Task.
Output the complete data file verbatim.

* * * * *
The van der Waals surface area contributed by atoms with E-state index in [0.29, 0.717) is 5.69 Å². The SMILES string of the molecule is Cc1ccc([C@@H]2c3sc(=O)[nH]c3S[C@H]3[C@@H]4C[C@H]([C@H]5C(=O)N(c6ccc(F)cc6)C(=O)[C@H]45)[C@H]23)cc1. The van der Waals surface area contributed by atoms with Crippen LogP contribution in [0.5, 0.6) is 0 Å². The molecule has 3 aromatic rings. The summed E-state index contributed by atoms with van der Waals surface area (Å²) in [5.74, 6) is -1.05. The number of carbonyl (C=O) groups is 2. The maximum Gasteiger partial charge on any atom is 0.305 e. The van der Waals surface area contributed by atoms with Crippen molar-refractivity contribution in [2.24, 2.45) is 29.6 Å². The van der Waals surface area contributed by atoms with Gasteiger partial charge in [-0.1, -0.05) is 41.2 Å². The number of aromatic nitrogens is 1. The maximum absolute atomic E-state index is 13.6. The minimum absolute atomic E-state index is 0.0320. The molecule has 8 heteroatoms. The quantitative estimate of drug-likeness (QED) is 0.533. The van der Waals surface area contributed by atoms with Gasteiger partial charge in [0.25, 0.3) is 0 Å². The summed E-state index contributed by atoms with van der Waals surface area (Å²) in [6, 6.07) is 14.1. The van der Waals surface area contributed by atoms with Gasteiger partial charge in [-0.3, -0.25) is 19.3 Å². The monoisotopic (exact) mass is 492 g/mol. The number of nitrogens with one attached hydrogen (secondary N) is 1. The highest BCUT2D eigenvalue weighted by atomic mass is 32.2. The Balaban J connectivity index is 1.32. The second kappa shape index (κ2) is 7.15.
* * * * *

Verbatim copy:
The van der Waals surface area contributed by atoms with E-state index in [0.29, 0.717) is 5.69 Å². The SMILES string of the molecule is Cc1ccc([C@@H]2c3sc(=O)[nH]c3S[C@H]3[C@@H]4C[C@H]([C@H]5C(=O)N(c6ccc(F)cc6)C(=O)[C@H]45)[C@H]23)cc1. The van der Waals surface area contributed by atoms with Crippen LogP contribution in [0.5, 0.6) is 0 Å². The molecule has 3 aromatic rings. The summed E-state index contributed by atoms with van der Waals surface area (Å²) in [5.74, 6) is -1.05. The number of carbonyl (C=O) groups is 2. The maximum Gasteiger partial charge on any atom is 0.305 e. The van der Waals surface area contributed by atoms with Crippen molar-refractivity contribution in [2.24, 2.45) is 29.6 Å². The van der Waals surface area contributed by atoms with Gasteiger partial charge in [-0.1, -0.05) is 41.2 Å². The number of aromatic nitrogens is 1. The maximum absolute atomic E-state index is 13.6. The minimum absolute atomic E-state index is 0.0320. The molecule has 8 heteroatoms. The quantitative estimate of drug-likeness (QED) is 0.533. The van der Waals surface area contributed by atoms with Gasteiger partial charge in [0.25, 0.3) is 0 Å². The summed E-state index contributed by atoms with van der Waals surface area (Å²) in [6, 6.07) is 14.1. The van der Waals surface area contributed by atoms with Gasteiger partial charge in [-0.3, -0.25) is 19.3 Å². The monoisotopic (exact) mass is 492 g/mol. The number of nitrogens with one attached hydrogen (secondary N) is 1. The highest BCUT2D eigenvalue weighted by atomic mass is 32.2. The Balaban J connectivity index is 1.32. The second kappa shape index (κ2) is 7.15.